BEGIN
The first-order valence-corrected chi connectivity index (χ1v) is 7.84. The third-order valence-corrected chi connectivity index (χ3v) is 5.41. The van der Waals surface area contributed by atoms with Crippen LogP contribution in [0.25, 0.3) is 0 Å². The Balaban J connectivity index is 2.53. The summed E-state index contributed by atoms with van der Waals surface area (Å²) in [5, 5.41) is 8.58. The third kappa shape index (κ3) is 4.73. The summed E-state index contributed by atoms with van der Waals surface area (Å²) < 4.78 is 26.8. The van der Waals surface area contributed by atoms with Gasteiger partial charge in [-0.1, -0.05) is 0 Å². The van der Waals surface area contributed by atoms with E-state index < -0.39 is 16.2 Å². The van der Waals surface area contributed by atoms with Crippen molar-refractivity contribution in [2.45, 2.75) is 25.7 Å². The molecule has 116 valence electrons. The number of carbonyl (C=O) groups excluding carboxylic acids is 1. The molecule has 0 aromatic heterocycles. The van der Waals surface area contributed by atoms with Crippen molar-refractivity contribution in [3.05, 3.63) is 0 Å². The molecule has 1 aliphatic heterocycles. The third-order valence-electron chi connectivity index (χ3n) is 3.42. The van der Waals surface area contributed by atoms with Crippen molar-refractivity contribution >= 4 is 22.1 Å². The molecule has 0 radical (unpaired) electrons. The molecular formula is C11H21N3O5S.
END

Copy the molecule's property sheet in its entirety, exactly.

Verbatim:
The first-order valence-corrected chi connectivity index (χ1v) is 7.84. The third-order valence-corrected chi connectivity index (χ3v) is 5.41. The van der Waals surface area contributed by atoms with Crippen LogP contribution in [0.25, 0.3) is 0 Å². The Balaban J connectivity index is 2.53. The summed E-state index contributed by atoms with van der Waals surface area (Å²) in [5, 5.41) is 8.58. The third kappa shape index (κ3) is 4.73. The summed E-state index contributed by atoms with van der Waals surface area (Å²) < 4.78 is 26.8. The van der Waals surface area contributed by atoms with Gasteiger partial charge in [-0.1, -0.05) is 0 Å². The van der Waals surface area contributed by atoms with E-state index < -0.39 is 16.2 Å². The van der Waals surface area contributed by atoms with Crippen molar-refractivity contribution in [2.45, 2.75) is 25.7 Å². The molecule has 116 valence electrons. The number of carbonyl (C=O) groups excluding carboxylic acids is 1. The molecule has 0 aromatic heterocycles. The van der Waals surface area contributed by atoms with Crippen molar-refractivity contribution in [3.05, 3.63) is 0 Å². The molecule has 1 aliphatic heterocycles. The third-order valence-electron chi connectivity index (χ3n) is 3.42. The van der Waals surface area contributed by atoms with Crippen molar-refractivity contribution >= 4 is 22.1 Å². The molecule has 0 radical (unpaired) electrons. The molecular formula is C11H21N3O5S.